Accounting for Intergenerational Income Persistence: Non-Cognitive Skills, Ability and Education
We analyse in detail the factors that lead to intergenerational persistence among sons, where this is measured as the association between childhood family income and later adult earnings. We seek to account for the level of income persistence in the 1970 BCS cohort and also to explore the decline in mobility in the UK between the 1958 NCDS cohort and the 1970 cohort. The mediating factors considered are cognitive skills, noncognitive traits, educational attainment and labour market attachment. Changes in the relationships between these variables, parental income and earnings are able to explain over 80% of the rise in intergenerational persistence across the cohorts.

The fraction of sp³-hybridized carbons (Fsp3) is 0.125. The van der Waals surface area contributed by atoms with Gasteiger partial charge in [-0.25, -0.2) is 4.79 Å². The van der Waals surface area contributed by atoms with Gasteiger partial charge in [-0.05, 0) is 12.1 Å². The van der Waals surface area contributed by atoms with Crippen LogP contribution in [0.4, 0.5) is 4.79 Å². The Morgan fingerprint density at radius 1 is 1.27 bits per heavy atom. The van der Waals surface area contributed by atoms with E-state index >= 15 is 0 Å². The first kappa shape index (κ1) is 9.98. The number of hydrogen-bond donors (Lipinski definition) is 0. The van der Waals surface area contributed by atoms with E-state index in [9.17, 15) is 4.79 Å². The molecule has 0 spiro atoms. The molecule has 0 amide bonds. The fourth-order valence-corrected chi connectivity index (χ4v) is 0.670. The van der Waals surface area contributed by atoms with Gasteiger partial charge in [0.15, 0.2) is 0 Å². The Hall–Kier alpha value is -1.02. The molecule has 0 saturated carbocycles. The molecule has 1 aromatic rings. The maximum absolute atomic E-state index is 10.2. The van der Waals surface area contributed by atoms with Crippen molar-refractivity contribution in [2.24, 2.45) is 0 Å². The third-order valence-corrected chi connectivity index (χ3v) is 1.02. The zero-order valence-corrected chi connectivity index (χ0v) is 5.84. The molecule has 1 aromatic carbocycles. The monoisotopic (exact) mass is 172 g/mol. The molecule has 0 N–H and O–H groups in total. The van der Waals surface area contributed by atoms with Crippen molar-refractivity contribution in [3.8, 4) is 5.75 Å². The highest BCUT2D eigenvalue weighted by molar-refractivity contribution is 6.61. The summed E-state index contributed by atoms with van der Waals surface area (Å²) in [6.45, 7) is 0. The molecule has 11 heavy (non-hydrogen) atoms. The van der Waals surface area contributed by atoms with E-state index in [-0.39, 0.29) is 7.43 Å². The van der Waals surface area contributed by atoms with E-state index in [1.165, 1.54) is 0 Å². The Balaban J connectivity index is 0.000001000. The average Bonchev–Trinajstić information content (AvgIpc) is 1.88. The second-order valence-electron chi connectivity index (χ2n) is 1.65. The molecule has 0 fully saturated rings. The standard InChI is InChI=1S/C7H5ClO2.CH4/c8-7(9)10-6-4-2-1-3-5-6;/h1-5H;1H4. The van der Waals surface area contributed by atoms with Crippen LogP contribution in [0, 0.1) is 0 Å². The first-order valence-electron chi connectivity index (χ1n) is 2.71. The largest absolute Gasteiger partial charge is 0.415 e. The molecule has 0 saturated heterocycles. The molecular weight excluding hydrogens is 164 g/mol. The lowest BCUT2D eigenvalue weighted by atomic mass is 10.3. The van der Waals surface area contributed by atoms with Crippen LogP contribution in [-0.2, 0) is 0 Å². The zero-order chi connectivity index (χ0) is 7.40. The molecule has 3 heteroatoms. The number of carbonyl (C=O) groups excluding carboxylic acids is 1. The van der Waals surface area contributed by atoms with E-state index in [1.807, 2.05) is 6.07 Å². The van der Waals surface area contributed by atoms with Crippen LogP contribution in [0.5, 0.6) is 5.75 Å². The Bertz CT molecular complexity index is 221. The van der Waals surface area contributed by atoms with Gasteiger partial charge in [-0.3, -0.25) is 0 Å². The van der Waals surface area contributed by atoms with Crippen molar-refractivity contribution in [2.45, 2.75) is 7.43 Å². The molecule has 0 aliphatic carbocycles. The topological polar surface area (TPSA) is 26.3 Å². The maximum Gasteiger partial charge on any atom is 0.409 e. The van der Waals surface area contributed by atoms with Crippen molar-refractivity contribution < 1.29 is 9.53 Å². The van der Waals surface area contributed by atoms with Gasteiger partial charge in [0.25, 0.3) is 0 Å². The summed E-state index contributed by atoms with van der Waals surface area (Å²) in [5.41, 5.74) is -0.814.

Please report citation or reference errors to , or , if you are the registered author of the cited work, log in to your RePEc Author Service profile, click on "citations" and make appropriate adjustments.:
- Currie, Janet & Stabile, Mark, 2006.
"Child mental health and human capital accumulation: The case of ADHD,"
Journal of Health Economics,
Elsevier, vol. 25(6), pages 1094-1118, November.
- Janet Currie & Mark Stabile, 2004. "Child Mental Health and Human Capital Accumulation: The Case of ADHD," NBER Working Papers 10435, National Bureau of Economic Research, Inc.
When requesting a correction, please mention this item's handle: RePEc:cep:ceedps:0073. See general information about how to correct material in RePEc.
For technical questions regarding this item, or to correct its authors, title, abstract, bibliographic or download information, contact: ()
If references are entirely missing, you can add them using this form.